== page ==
Right now, JURIST is only a prototype. As such, it is very limited, but eventually it will allow readers to rate and make comments on its self-published articles, its contents will be fully searchable, and it will, we hope, have a truly global reach with mirror sites on several continents.
Beyond simply pointing to and consolidating all the work that law professors are producing independently, JURIST has considerable potential to improve the quality of whay we put online as independent information providers. In brief, it gives each of us an incentive to produce first-rate material - if we don’t, that fact will be obvious to the thousands of visitors to the JURIST site (many of whom, of course, will be our professorial colleagues). To give a twist to an overused cliche, if the information superhighway comes right through your neighborhood, you may want to spruce up your property.
The final factor lending momentum to the cause of electronic self-publication is, of course, Last Writes? itself, which remains a going concern. Version 1.2 of the electronic edition was released in march 1997, just days before the formal debut of JURIST. Over a year after its initial publication, Last Writes? still attracts several hundred hits a month. And Last Writes? is still attracting comments. It has been the focus of three articles above and beyond the commentaries solicited by the Akron Law Review: its own "Readers’ Forum" now runs to 28 single-spaced printed pages of opinion and dialogue. Last but not least, Last Writes? is linked by over 45 legal and academic Web sites in the United States, the United kingdom, Canada, Australia, Germany, Italy, the Netherlands, Turkey and Japan.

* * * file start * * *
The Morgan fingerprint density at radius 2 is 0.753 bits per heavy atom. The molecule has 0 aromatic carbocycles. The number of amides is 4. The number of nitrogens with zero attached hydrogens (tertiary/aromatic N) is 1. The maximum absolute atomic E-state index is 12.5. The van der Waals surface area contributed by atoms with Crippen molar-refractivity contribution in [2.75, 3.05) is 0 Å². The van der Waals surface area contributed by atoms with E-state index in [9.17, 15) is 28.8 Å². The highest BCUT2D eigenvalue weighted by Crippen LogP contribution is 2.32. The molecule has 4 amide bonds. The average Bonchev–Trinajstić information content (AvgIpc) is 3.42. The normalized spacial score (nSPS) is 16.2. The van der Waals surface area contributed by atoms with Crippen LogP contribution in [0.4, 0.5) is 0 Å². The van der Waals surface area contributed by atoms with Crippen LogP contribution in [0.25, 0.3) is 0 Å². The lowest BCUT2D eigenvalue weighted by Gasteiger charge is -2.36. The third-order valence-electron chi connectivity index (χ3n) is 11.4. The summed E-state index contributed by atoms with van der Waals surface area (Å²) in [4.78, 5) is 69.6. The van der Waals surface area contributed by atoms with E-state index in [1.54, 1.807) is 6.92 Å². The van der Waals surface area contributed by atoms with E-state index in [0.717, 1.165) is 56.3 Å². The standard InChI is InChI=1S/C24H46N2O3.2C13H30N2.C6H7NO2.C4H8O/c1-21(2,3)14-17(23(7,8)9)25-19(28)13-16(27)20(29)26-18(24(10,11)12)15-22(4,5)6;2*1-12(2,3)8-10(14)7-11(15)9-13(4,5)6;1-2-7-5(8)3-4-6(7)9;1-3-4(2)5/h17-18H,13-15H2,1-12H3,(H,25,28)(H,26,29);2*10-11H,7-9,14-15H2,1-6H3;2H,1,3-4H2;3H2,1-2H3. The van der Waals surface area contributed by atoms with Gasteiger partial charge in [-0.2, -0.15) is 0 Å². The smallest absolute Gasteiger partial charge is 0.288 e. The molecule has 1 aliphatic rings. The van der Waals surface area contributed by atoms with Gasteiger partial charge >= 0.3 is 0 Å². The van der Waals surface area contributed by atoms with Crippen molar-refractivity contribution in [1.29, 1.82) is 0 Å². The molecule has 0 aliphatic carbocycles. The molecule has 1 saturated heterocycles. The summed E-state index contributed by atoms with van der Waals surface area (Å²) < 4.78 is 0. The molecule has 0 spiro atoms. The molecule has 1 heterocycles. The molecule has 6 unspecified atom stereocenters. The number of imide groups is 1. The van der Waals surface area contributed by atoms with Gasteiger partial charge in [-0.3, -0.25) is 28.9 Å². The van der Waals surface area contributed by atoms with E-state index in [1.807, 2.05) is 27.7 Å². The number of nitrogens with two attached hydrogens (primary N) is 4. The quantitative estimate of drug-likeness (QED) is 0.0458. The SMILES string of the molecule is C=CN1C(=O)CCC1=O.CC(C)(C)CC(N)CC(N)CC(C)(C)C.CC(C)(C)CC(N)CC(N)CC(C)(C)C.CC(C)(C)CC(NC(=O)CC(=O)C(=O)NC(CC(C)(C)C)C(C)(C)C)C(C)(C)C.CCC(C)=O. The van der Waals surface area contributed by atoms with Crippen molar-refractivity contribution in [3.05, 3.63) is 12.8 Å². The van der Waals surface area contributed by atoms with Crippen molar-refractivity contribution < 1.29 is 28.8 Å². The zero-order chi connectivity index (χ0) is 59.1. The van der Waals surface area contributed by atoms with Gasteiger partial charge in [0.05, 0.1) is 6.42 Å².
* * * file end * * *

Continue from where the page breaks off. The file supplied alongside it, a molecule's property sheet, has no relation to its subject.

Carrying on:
Stage 4: “Everybody Knows That”
Of course it’s too early to say for sure whether electronic self-publication will become the norm for legal scholarship, or that the fully-fledged archive or knowledge-network of independently-produced scholarly materials I envisage will materialize. I hope, however, that the undeniable success of the archive model in other disciplines, the experience of the JURIST project in co-ordinating our early self-publishing efforts, and the continued vigor of Last Writes? itself will bring us closer to the day when we think of the electronic self-publishing of legal scholarship not as a fantasy, not as a danger, not as of merely passing interest, but rather in terms of Esther Dyson’s fourth stage of ideas: “Oh yeah, everybody knows that. That’s boring.”
© Bernard J. Hibbitts, 1997